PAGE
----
Charity Commission finds Bristol housing outfit guilty of mismanagement

Trustees at a Bristol housing charity have been found guilty of mismanagement and misconduct, with a suggestion that they exploited their charitable status for financial gain, a recently published investigation by the Charity Commission has concluded.

Alternative Housing, whose charitable objects were to provide accomodation support and care to those in need within Bristol, has been removed from the register by the regulator now that the inquiry has finished.

The commission opened its near three-year inquiry in July 2017, after the charity was dubbed the “most prosecuted landlord in the UK” by a national media report that found it had been convicted of six breaches of the Management of Houses in Multiple Occupation (England) Regulations in two years. 

When the commission opened the investigation it found that the charity appeared to have ceased operations, with the only recorded trustee claiming he had never been on the board and other trustees unwilling to provide information to the inquiry.

It also found that the charity had failed to file its accounts, a breach of charity law. Alternative Housing claimed that its annual income fell below the £25,000 threshold above which charities have to file accounts, but an order on the organisation’s bank account found that for two consecutive financial years its income had exceeded £200,000.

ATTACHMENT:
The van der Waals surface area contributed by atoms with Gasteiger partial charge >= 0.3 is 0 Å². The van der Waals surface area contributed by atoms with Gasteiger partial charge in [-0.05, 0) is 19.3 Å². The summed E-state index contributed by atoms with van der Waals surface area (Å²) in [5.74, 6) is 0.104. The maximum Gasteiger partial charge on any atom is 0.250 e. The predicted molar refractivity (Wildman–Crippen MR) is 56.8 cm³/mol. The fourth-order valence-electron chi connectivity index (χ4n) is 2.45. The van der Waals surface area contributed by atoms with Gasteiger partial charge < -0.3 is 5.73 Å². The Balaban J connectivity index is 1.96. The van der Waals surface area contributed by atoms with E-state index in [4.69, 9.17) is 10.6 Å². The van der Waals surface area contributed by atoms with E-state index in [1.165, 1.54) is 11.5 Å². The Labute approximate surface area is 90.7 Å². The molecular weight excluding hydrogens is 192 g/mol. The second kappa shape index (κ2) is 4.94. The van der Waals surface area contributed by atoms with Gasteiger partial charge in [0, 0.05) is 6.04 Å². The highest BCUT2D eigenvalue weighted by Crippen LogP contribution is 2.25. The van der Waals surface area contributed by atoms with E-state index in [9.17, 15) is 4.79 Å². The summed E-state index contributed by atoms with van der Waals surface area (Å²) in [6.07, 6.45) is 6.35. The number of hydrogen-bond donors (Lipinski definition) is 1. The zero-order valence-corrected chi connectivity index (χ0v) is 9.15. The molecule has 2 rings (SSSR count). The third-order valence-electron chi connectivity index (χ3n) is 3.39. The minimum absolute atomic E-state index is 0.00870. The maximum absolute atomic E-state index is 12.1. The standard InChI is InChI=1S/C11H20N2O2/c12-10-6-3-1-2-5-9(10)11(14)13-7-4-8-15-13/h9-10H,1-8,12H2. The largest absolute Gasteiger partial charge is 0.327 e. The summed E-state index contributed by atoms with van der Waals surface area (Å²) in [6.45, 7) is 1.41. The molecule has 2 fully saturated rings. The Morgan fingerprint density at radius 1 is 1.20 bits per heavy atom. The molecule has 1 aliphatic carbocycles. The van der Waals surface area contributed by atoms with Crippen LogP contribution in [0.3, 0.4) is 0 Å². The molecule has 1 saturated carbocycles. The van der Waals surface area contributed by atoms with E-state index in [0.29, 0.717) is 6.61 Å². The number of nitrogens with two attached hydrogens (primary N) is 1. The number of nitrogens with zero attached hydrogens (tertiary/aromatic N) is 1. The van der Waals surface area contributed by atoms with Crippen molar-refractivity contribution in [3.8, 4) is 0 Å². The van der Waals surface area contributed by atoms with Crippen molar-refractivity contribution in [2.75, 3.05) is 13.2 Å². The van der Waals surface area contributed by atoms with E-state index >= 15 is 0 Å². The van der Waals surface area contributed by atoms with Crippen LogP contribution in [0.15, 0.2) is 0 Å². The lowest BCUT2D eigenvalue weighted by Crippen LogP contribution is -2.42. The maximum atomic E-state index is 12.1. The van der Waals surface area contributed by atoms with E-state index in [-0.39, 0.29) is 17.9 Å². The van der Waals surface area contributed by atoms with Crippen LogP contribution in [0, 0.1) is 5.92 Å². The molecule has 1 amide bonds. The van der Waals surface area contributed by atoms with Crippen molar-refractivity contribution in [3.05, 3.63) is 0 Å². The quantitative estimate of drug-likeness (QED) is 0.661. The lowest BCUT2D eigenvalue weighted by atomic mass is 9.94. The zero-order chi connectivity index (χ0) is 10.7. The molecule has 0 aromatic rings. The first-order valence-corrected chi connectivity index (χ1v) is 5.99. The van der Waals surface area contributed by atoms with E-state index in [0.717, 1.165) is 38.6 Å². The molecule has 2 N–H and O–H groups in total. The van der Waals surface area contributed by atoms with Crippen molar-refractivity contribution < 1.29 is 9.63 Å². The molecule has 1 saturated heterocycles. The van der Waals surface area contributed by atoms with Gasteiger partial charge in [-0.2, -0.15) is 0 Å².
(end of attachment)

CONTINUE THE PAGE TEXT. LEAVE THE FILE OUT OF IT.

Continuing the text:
In the 2015/16 financial year, for example, the charity’s annual return reported that income was £7,980 and spending was £6,287, but the commission’s analysis found income at £268,693 and of £277,974.

The report also established direct and indirect links between the charity’s trustees and the directors of companies to which the charity had paid significant amounts of charitable funds.

In one instance, a signatory to Alternative Housing’s bank account owned a property that was inhabited by trustees of the charity. The signatory was additionally the sole director of a company that received £232,000 from the charity.

The two trustees who lived at the property, who were also signatories to Alternative Housing’s bank account, were respectively found to be the former director of a social housing lettings company and the sole director of a company that received almost £284,000 from the charity.

The failure of the charity to recognise, declare and manage these relationships was evidence of mismanagement and misconduct, the inquiry ruled

Amy Spiller, head of the investigations team at the Charity Commission, said the organisation had failed in its governance responsibilities.

“There are indications that the trustees might have exploited their charitable status for financial gain by paying significant funds to the companies connected to people at the charity while exposing beneficiaries to harm, and by failing to ensure the accommodation the charity managed was maintained,” she said.

Trustees had also failed to ensure the charity was capable of delivering suitable accomodation to its service users, the commission's report said. It added that problems with the charity’s properties, such as faulty fire equipment and alarms, had placed users at significant risk of harm.

“Charities exist to do good and ensuring beneficiaries are safe should be an absolute governance priority for all trustees,” Spiller said. 

“The trustees of Alternative Housing failed in this responsibility.”

The charity was removed from the register on 8 October 2018.

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